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Keywords:

  • race;
  • ethnicity;
  • breast cancer;
  • segregation

Abstract

BACKGROUND.

Questions have existed as to whether residential segregation is a mediator of racial/ethnic disparities in breast cancer care and breast cancer mortality, or has a differential effect by race/ethnicity.

METHODS.

Data from the Surveillance, Epidemiology, and End Results–Medicare database on white, black, and Hispanic women aged 66 to 85 years with breast cancer were examined for the receipt of adequate breast cancer care.

RESULTS.

Blacks were less likely than whites to receive adequate breast cancer care (odds ratio [OR], 0.78; 95% confidence interval [CI], 0.71-0.86). Individuals, both black and white, who lived in areas with greater black segregation were less likely to receive adequate breast cancer care (OR, 0.73; 95% CI, 0.64-0.82). Black segregation was a mediator of the black/white disparity in breast cancer care, explaining 8.9% of the difference. After adjustment, adequate care for Hispanics did not significantly differ from whites, but individuals, both Hispanic and white, who lived in areas with greater Hispanic segregation were less likely to receive adequate breast cancer care (OR, 0.73; 95% CI, 0.61-0.89). Although Blacks experienced greater breast cancer mortality than whites, black segregation did not substantially mediate the black-white disparity in survival, and was not significantly associated with mortality (hazards ratio, 1.03; 95% CI, 0.87-1.21). Breast cancer mortality did not differ between Hispanics and whites.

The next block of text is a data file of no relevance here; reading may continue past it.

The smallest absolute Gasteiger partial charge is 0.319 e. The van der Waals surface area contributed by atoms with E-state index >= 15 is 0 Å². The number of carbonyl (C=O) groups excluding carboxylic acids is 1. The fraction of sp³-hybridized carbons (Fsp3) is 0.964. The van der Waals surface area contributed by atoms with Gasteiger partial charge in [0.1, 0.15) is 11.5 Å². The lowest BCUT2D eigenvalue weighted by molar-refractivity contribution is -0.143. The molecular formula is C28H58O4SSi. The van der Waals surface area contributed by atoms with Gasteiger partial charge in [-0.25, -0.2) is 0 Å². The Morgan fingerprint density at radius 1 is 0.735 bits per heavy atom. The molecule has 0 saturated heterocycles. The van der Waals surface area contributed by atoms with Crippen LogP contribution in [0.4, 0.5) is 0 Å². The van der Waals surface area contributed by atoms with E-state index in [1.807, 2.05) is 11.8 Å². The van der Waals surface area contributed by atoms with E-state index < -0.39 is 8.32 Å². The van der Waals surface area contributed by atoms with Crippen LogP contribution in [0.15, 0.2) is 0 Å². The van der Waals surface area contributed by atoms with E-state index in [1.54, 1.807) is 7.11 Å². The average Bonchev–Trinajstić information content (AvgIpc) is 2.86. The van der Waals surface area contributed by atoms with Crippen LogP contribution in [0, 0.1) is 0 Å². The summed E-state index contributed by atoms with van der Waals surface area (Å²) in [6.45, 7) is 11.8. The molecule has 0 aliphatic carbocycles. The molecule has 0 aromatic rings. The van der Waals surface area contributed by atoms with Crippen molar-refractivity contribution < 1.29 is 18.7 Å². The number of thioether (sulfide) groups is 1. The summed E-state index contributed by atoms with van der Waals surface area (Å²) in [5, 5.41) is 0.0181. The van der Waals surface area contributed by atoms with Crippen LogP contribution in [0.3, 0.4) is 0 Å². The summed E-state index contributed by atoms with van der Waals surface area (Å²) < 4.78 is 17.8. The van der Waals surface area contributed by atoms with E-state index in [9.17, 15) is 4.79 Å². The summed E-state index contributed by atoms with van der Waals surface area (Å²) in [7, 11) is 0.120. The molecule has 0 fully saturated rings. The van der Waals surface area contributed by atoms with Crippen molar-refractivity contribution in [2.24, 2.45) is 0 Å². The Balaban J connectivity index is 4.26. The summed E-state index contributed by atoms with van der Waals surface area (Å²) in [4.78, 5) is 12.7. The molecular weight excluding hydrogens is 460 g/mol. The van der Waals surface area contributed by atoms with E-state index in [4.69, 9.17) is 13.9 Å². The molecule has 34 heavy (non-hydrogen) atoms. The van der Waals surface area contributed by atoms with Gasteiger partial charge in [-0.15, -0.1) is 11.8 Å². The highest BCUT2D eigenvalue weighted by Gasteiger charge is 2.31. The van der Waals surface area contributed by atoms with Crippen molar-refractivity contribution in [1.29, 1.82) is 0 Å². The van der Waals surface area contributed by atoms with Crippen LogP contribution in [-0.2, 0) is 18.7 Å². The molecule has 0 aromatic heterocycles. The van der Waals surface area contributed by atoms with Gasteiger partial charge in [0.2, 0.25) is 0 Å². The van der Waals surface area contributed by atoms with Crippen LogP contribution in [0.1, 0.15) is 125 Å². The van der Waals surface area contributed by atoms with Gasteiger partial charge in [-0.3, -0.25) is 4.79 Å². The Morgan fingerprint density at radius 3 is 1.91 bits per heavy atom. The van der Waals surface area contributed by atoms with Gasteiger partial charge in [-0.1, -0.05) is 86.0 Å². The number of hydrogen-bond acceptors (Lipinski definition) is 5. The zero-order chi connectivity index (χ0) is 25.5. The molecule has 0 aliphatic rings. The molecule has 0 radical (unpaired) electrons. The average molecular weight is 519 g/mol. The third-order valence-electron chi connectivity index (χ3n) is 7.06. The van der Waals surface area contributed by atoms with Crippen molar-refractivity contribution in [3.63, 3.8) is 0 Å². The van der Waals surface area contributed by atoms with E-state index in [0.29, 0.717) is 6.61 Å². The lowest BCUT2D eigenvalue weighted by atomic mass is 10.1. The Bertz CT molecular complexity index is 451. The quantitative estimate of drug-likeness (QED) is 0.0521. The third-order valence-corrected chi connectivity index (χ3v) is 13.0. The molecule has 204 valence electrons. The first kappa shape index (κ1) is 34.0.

CONCLUSIONS.

Among seniors, segregation mediates some of the black-white disparity in breast cancer care, but not mortality. Individuals who live in more segregated areas are less likely to receive adequate breast cancer care. Cancer 2008. © 2008 American Cancer Society.